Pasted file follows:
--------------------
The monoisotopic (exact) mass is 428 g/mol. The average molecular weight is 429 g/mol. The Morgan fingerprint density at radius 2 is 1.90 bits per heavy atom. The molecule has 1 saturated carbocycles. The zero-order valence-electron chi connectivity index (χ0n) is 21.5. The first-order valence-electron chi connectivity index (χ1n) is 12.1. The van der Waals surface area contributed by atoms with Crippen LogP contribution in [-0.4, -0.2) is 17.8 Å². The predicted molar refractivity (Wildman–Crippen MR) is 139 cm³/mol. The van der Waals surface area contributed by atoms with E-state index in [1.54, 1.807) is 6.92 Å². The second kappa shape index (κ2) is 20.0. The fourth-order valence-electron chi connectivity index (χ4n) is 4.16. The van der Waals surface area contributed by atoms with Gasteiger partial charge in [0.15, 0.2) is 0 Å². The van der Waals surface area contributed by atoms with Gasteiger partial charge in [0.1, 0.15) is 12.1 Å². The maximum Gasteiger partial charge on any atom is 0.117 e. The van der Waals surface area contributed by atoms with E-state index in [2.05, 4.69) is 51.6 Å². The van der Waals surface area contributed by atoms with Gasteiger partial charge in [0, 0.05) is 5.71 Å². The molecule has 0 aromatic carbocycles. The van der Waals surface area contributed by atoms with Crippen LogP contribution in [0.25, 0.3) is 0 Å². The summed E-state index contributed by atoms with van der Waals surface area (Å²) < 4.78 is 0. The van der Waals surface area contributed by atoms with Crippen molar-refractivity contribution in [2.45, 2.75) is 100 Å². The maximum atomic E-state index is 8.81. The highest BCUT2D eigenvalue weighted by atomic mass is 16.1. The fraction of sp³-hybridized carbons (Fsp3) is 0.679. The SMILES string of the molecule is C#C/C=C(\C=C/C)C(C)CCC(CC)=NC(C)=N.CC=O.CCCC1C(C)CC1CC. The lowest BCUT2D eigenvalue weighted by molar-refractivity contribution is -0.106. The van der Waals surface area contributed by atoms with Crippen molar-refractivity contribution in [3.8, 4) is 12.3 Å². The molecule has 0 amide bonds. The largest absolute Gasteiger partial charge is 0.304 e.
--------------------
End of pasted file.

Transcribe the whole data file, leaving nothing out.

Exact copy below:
The monoisotopic (exact) mass is 428 g/mol. The average molecular weight is 429 g/mol. The Morgan fingerprint density at radius 2 is 1.90 bits per heavy atom. The molecule has 1 saturated carbocycles. The zero-order valence-electron chi connectivity index (χ0n) is 21.5. The first-order valence-electron chi connectivity index (χ1n) is 12.1. The van der Waals surface area contributed by atoms with Crippen LogP contribution in [-0.4, -0.2) is 17.8 Å². The predicted molar refractivity (Wildman–Crippen MR) is 139 cm³/mol. The van der Waals surface area contributed by atoms with E-state index in [1.54, 1.807) is 6.92 Å². The second kappa shape index (κ2) is 20.0. The fourth-order valence-electron chi connectivity index (χ4n) is 4.16. The van der Waals surface area contributed by atoms with Gasteiger partial charge in [0.15, 0.2) is 0 Å². The van der Waals surface area contributed by atoms with Gasteiger partial charge in [0.1, 0.15) is 12.1 Å². The maximum Gasteiger partial charge on any atom is 0.117 e. The van der Waals surface area contributed by atoms with E-state index in [2.05, 4.69) is 51.6 Å². The van der Waals surface area contributed by atoms with Gasteiger partial charge in [0, 0.05) is 5.71 Å². The molecule has 0 aromatic carbocycles. The van der Waals surface area contributed by atoms with Crippen LogP contribution in [0.25, 0.3) is 0 Å². The summed E-state index contributed by atoms with van der Waals surface area (Å²) < 4.78 is 0. The van der Waals surface area contributed by atoms with Crippen molar-refractivity contribution in [2.45, 2.75) is 100 Å². The maximum atomic E-state index is 8.81. The highest BCUT2D eigenvalue weighted by atomic mass is 16.1. The fraction of sp³-hybridized carbons (Fsp3) is 0.679. The SMILES string of the molecule is C#C/C=C(\C=C/C)C(C)CCC(CC)=NC(C)=N.CC=O.CCCC1C(C)CC1CC. The lowest BCUT2D eigenvalue weighted by molar-refractivity contribution is -0.106. The van der Waals surface area contributed by atoms with Crippen molar-refractivity contribution in [3.8, 4) is 12.3 Å². The molecule has 0 amide bonds. The largest absolute Gasteiger partial charge is 0.304 e.